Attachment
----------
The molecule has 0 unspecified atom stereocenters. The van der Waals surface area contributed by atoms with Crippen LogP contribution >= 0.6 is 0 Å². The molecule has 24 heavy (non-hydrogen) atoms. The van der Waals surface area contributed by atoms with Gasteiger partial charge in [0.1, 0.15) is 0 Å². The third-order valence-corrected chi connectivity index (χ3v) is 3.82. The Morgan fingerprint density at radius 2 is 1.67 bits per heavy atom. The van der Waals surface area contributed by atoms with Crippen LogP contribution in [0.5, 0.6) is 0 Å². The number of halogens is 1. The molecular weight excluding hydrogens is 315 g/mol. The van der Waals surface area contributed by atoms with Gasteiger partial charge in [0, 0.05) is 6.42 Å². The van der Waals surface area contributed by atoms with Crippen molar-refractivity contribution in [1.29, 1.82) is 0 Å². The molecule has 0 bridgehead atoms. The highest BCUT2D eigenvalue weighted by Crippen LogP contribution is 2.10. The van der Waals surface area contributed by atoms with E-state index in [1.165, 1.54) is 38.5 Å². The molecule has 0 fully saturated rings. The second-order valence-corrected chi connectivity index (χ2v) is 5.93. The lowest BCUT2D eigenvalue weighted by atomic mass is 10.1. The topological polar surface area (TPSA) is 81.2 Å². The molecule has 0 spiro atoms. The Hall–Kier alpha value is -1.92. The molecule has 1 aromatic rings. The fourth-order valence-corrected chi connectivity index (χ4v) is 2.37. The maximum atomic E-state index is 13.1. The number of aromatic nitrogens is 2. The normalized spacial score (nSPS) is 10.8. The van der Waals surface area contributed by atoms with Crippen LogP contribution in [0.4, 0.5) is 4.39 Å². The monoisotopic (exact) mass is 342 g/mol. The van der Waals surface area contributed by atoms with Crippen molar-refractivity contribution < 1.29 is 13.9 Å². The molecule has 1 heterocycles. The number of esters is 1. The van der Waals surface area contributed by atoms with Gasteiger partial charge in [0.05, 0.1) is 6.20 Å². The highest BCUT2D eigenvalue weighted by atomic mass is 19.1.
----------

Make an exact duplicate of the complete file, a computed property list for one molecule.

The molecule has 0 unspecified atom stereocenters. The van der Waals surface area contributed by atoms with Crippen LogP contribution >= 0.6 is 0 Å². The molecule has 24 heavy (non-hydrogen) atoms. The van der Waals surface area contributed by atoms with Gasteiger partial charge in [0.1, 0.15) is 0 Å². The third-order valence-corrected chi connectivity index (χ3v) is 3.82. The Morgan fingerprint density at radius 2 is 1.67 bits per heavy atom. The van der Waals surface area contributed by atoms with Crippen LogP contribution in [0.5, 0.6) is 0 Å². The number of halogens is 1. The molecular weight excluding hydrogens is 315 g/mol. The van der Waals surface area contributed by atoms with Gasteiger partial charge in [0, 0.05) is 6.42 Å². The van der Waals surface area contributed by atoms with Crippen molar-refractivity contribution in [1.29, 1.82) is 0 Å². The molecule has 0 bridgehead atoms. The highest BCUT2D eigenvalue weighted by Crippen LogP contribution is 2.10. The van der Waals surface area contributed by atoms with E-state index in [1.165, 1.54) is 38.5 Å². The molecule has 0 fully saturated rings. The second-order valence-corrected chi connectivity index (χ2v) is 5.93. The lowest BCUT2D eigenvalue weighted by atomic mass is 10.1. The topological polar surface area (TPSA) is 81.2 Å². The molecule has 0 spiro atoms. The Hall–Kier alpha value is -1.92. The molecule has 1 aromatic rings. The fourth-order valence-corrected chi connectivity index (χ4v) is 2.37. The maximum atomic E-state index is 13.1. The number of aromatic nitrogens is 2. The normalized spacial score (nSPS) is 10.8. The van der Waals surface area contributed by atoms with Crippen LogP contribution in [0.4, 0.5) is 4.39 Å². The monoisotopic (exact) mass is 342 g/mol. The van der Waals surface area contributed by atoms with Crippen molar-refractivity contribution < 1.29 is 13.9 Å². The molecule has 1 heterocycles. The number of esters is 1. The van der Waals surface area contributed by atoms with Gasteiger partial charge in [0.05, 0.1) is 6.20 Å². The highest BCUT2D eigenvalue weighted by atomic mass is 19.1.